Under U.S. tax law, tax-exempt entities generally may not engage in ordinary business activities which are unrelated to their basic portfolio management functions. Clearly, tax-exempt entities would have an unfair advantage if they could generate tax-free revenues while competing against regular, taxable operating companies. The Internal Revenue Service discourages this conduct by levying a tax on any income derived from such ordinary business activities. This income is referred to as "unrelated business taxable income" or "UBTI".
One type of ordinary business activity is the use of borrowed money, for example, when a company obtains bank financing for capital expenditures or other common corporate purposes. While tax-exempt entities typically do not use leverage when investing in a fund, the fund itself often will. The use of leverage by the fund is attributable to the tax-exempt investor due to its status as a partner in the pass-through investment fund vehicle. To address this concern, the structure places a "blocker corporation" between the Onshore Master and the Top Tier Fund.
The use of a corporation, rather than a partnership, essentially converts the leveraged partnership returns, which would be taxable as UBTI, into dividend income from a corporation. Tax-exempt entities are permitted to invest in equities in managing their portfolios and any resulting dividend income is exempt from tax. Similarly, the dividend income received from the Cayman Feeder does constitute UBTI and is not taxable income for tax-exempt entities.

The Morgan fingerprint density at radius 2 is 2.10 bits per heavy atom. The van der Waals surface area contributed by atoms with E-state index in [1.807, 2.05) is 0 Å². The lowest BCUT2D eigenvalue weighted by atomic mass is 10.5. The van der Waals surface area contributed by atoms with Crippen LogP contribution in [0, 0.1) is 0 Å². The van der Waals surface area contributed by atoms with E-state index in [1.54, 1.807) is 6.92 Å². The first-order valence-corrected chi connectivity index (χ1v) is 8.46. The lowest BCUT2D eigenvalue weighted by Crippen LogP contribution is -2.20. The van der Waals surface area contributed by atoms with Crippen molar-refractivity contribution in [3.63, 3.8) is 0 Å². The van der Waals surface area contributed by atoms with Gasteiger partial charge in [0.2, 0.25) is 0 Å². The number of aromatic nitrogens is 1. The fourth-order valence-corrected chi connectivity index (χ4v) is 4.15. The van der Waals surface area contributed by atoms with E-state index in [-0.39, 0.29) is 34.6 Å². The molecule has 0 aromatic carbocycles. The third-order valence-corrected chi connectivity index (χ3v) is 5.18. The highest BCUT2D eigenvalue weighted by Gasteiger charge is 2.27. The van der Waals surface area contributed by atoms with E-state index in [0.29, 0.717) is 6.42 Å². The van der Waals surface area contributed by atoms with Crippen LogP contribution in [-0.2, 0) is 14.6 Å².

Offering By Cayman Feeder
The use of a "blocker corporation" in this type of structure has been previously blessed by the SEC and the IRS. This structure, however, is unique in that the SEC permitted the Cayman Feeder itself to offer securities via Regulation S to offshore investors simultaneously with a registered public offering by the Top Tier Fund. Regulation S is a widely used safe-harbor under U.S. securities law that allows U.S. issuers to sell securities to non-U.S. investors without the burden of SEC registration and disclosure requirements.